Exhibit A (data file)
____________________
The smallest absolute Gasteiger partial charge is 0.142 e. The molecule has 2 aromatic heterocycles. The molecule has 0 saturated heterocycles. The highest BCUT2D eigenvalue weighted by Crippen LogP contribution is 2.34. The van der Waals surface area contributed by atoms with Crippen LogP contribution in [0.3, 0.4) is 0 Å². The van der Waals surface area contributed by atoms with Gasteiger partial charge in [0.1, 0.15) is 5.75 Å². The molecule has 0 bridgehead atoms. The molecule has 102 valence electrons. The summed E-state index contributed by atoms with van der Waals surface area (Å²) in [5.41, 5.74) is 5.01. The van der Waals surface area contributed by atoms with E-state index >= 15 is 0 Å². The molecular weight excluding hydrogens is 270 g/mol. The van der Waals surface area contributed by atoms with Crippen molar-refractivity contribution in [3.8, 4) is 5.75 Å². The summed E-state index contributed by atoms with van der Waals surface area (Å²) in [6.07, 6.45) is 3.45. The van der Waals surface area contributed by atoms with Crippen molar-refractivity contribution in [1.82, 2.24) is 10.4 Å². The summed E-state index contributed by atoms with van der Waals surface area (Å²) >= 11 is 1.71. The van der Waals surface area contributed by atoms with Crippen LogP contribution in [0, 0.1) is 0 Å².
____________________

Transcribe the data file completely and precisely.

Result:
The smallest absolute Gasteiger partial charge is 0.142 e. The molecule has 2 aromatic heterocycles. The molecule has 0 saturated heterocycles. The highest BCUT2D eigenvalue weighted by Crippen LogP contribution is 2.34. The van der Waals surface area contributed by atoms with Crippen LogP contribution in [0.3, 0.4) is 0 Å². The van der Waals surface area contributed by atoms with Gasteiger partial charge in [0.1, 0.15) is 5.75 Å². The molecule has 0 bridgehead atoms. The molecule has 102 valence electrons. The summed E-state index contributed by atoms with van der Waals surface area (Å²) in [5.41, 5.74) is 5.01. The van der Waals surface area contributed by atoms with E-state index >= 15 is 0 Å². The molecular weight excluding hydrogens is 270 g/mol. The van der Waals surface area contributed by atoms with Crippen molar-refractivity contribution in [3.8, 4) is 5.75 Å². The summed E-state index contributed by atoms with van der Waals surface area (Å²) in [6.07, 6.45) is 3.45. The van der Waals surface area contributed by atoms with Crippen molar-refractivity contribution in [1.82, 2.24) is 10.4 Å². The summed E-state index contributed by atoms with van der Waals surface area (Å²) >= 11 is 1.71. The van der Waals surface area contributed by atoms with Crippen LogP contribution in [0, 0.1) is 0 Å².